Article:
The opinion of the court was delivered by: RAYFIEL
On February 4, 1959 a four-count indictment was filed against the above named defendants. Each of Counts 1 and 2 charges the defendants, under § 371 of Title 18 U.S.Code, with conspiring to break into a United States post office in the State of Connecticut, in violation of § 2115 of said Title. Count 3 charges them, under § 371, with conspiring to commit a violation of § 641 of said Title by receiving, concealing and retaining, with intent to convert to their own use, money and other property of the Post Office Department of the United States, exceeding in value the sum of $ 100 knowing the same to have been stolen. Count 4 charges them with the substantive crime of receiving, concealing and retaining, with intent to convert to their own use and gain, money, vouchers and postage, documentary and saving stamps of a value exceeding $ 100, knowing that the same had been stolen, in violation of said § 641. The post offices referred to in Counts 1 and 2 are located, respectively, in Wilton and Orange, Connecticut.
The defendant Kramer has made two motions herein; one, to dismiss all four counts of the indictment, and the other, for leave to inspect the Grand Jury minutes. His motion to dismiss the indictment rests chiefly on the claims (1) that a trial under the instant indictment will place him in double jeopardy, since he has already been tried and acquitted in the State of Connecticut of the acts charged therein, and (2) that the Government raised or could have raised in said trial all the issues sought to be resolved under the indictment herein, and, hence, that the determination of the Connecticut trial is res judicata as to such issues.
These are the facts. On September 18, 1958 an eight-count indictment was filed against the defendant Kramer alone in the United States District Court of Connecticut. Counts 1 and 5 charged him with forcibly breaking into post offices at Wilton and Orange, Connecticut, respectively, with the intention of committing a larceny, in violation of § 2115 of Title 18 U.S.Code; Counts 2 and 6 charged him with committing depredations in said Wilton and Orange post offices, respectively, by ripping open and damaging, to an extent exceeding $ 100, safes therein contained, in violation of § 1361 of said Title; Counts 3 and 7 charged him with stealing and purloining from said post offices, respectively, cash and property of the United States having a value of more than $ 100, in violation of § 641 of said Title; and Counts 4 and 8 charged said defendant with stealing registered letters or pieces of mail from said post offices, respectively, in violation of § 1708 of said Title.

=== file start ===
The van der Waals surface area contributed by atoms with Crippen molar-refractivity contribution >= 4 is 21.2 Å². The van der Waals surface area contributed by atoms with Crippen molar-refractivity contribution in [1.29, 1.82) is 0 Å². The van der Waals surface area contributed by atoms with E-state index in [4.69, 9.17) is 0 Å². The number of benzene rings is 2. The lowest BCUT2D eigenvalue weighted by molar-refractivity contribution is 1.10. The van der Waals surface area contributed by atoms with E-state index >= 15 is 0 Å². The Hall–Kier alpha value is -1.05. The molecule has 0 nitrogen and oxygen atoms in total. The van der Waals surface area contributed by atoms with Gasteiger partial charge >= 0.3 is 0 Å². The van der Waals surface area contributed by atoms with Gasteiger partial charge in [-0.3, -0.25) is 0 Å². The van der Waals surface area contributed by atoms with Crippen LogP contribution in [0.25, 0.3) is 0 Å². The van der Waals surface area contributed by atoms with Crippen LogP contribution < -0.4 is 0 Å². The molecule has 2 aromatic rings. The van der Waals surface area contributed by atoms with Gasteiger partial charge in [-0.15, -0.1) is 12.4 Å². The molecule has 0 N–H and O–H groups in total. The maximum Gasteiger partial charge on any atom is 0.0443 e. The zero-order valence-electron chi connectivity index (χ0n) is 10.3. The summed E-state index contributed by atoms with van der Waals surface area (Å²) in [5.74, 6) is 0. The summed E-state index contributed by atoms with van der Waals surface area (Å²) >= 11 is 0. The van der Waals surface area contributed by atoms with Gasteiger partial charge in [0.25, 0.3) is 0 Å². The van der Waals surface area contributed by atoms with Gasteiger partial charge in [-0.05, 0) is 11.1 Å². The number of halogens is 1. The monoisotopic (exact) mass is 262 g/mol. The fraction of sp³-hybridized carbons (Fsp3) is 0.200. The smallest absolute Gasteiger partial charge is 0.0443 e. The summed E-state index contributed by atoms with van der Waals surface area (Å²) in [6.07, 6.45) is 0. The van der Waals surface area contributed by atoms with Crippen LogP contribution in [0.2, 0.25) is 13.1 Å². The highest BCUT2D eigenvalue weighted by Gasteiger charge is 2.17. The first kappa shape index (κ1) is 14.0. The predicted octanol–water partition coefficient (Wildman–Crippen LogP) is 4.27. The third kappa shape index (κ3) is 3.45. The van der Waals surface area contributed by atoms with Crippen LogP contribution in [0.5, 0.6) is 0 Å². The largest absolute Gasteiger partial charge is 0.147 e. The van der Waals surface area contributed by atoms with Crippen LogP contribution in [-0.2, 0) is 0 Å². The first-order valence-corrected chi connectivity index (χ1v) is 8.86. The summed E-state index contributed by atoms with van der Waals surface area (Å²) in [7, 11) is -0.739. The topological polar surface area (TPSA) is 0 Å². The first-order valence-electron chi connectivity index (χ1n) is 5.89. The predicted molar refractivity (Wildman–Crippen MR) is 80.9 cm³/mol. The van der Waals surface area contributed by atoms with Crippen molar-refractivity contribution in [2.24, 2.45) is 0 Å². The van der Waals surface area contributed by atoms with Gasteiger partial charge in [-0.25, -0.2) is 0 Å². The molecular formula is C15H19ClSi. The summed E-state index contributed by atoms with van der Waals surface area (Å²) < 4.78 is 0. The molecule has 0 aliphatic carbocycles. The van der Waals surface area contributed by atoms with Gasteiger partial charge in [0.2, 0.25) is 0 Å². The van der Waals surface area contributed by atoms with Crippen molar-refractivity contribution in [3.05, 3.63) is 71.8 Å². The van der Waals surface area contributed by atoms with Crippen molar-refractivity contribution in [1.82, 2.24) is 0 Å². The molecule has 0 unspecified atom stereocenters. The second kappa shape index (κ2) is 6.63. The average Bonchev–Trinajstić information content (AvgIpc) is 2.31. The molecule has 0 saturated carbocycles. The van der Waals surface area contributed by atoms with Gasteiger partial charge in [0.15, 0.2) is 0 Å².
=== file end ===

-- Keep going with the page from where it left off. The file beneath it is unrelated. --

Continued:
The Connecticut indictment hereinabove referred to named Kramer alone, and charged him only with substantive offenses. A separate two-count indictment was returned in Connecticut against Kosmol alone, charging him with breaking into the Wilton and Orange post offices on the dates referred to in Counts 1 and 5 of the Kramer indictment, with the intent to commit a larceny. The proceedings under the said Kosmol indictment were transferred to this District under Rule 20 of the Federal Rules of Criminal Procedure, 18 U.S.C., and he thereafter pleaded guilty thereto.
Counts 1, 2 and 3 of the instant indictment charge Kramer and Kosmol with conspiring, together with another person, to commit certain of the acts charged against Kramer in the Connecticut indictment. Kosmol testified in behalf of the Government in the Connecticut case. Much of his testimony related to incidents involved in the alleged conspiracies referred to in Counts 1, 2 and 3 herein. I have read the transcript of his testimony in the Connecticut case. It related in large part to matters referred to in the overt acts charged in the conspiracy counts herein, and it may be assumed that he will testify substantially to the same effect in the instant case. However, that would not constitute double jeopardy since the only issues the jury in the Connecticut case was called upon to determine involved the aforementioned substantive offenses. It is true that the testimony of Kosmol in the Connecticut case could well have formed the basis for the inclusion in that indictment of conspiracy counts similar to those contained in the instant indictment. Thus, Kosmol could have been joined with Kramer in the Connecticut indictment and charged with conspiracy as well as the substantive offenses contained in the separate indictment filed against him. While the failure to do so, with its resultant increased strain, hazard and financial burden on Kramer, is to be deplored, I am aware of no authority which justifies the dismissal of the indictment on that score. On the contrary, it is well established, and it is not here disputed, that the commission of a substantive offense and the conspiracy to commit same are separate crimes, and one may be prosecuted for both. See Pinkerton v. United States, 328 U.S. 640, 643, 66 S. Ct. 1180, 90 L. Ed. 1489 and cases therein cited.
Counts 3 and 4 herein involve particularly the receipt, concealment and conversion by the defendants of money and other things of value belonging to the Post Office Department of the United States, knowing the same to have been stolen. Obviously, then, the crimes therein charged postdated the robberies, claimed to have been the source of such stolen property. Sealfon v. United States, 332 U.S. 575, 68 S. Ct. 237, 92 L. Ed. 180, cited by the defendants, is inapplicable, since, as hereinabove stated, the crimes charged in the Connecticut and instant indictments and the issues raised therein are dissimilar.
No basis has been shown for the inspection of the Grand Jury minutes.
Accordingly, both motions are denied.
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